Homeschooling | What If I Want to Quit?

Ask almost any parent who’s been homeschooling for a while, and he or she will tell you that there have been times when they just wanted to give up. Whether it was due to behavioral or relationship issues, struggles with a reluctant learner, or their own lack of self-confidence, many homeschool educators have seriously re-considered their schooling choice and wondered if their children would be better off in a traditional classroom.

Homeschooling | What If I Want to Quit?

If you are facing a difficult time working with your children, remind yourself of why you began homeschooling in the first place. People homeschool their children for different reasons, so take a minute or two and jot down your own reasons why you chose this path. Are your motives still the same, or are your views different now? In light of your list, is homeschooling still a good option?

Of course, your daily routine would change if you stopped homeschooling. You may need to use the extra time that the children are at school, perhaps to get a part-time job or take some classes. If time is not a factor, however, remember that your children will have less time of their own to pursue other interests and activities. A day in a traditional classroom usually requires seven to eight hours at school, perhaps an after-school activity, and an evening of homework. Opportunities for field trips, travel, and spontaneous learning would be greatly reduced.

Sometimes, the parent/child relationship seems to interfere with schooling. Before sending your child to school for this reason, however, consider his whole personality. Is the problem just a clash between the two of you, or is it one he would have to deal with no matter who was teaching him? Is it indicative of other issues he might struggle with, such as low self-esteem or peer pressure? If so, you might be the best one to see him through, as you can give him the time and attention a classroom teacher just isn’t able to.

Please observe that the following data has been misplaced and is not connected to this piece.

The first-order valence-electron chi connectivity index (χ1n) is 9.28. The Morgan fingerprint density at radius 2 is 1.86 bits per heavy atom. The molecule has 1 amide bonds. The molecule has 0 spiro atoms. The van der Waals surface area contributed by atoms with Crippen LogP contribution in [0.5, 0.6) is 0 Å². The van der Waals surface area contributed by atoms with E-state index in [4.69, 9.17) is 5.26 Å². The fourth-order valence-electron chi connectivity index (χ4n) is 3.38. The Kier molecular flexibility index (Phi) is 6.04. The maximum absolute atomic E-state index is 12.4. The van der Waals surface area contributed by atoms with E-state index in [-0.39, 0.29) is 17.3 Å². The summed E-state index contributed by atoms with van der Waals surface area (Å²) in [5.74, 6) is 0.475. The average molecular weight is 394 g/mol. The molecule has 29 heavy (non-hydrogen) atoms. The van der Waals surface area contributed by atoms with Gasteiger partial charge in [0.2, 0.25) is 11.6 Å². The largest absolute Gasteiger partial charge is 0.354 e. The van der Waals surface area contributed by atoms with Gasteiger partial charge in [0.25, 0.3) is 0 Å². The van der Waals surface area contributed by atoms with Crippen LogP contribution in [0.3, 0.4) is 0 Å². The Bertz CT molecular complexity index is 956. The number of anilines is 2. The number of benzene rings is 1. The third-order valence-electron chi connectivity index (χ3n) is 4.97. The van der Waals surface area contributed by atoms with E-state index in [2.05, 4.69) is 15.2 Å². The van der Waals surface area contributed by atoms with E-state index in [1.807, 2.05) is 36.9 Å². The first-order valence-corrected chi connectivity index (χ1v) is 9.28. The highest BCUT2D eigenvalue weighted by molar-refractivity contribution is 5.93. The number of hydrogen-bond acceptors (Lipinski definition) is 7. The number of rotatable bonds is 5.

There would be more changes if your child was in school. The curriculum most likely would not be the same as the one you’re used to using. Contact the school your child would attend and ask about the books they use. If you can, borrow a copy of a textbook and make sure you’re satisfied with what’s being taught. Some schools may even let you sit in on a class or two.

If, after all the considerations, you (perhaps reluctantly) feel homeschooling is still the best choice for your family, seek out support. Hopefully your spouse is behind the decision and can cheer you on. Even if he isn’t taking part in schooling the children, it’s comforting to know you’re on this homeschooling journey together.

Nothing can compare, however, to the encouragement of homeschooling friends. They can provide parenting advice when you just don’t know how to handle a certain issue. They may be able to see where something isn’t working and offer tips on how it can be improved. They can provide curriculum help, showing you what lessons have been effective with their own children. They might offer to watch you children to give you some much-needed time off. A group of good friends, or even just one, can listen to you, cry with you, pray with you, strengthen you, and celebrate with you as you move ahead with your decision.

Even those with the firm conviction that homeschooling is the right choice for their family can become discouraged. If you’re struggling, remember that you are not alone. Go to friends and family for encouragement and you’ll find renewed resolve and determination to go on a little while longer.

Photo By juliejordanscott

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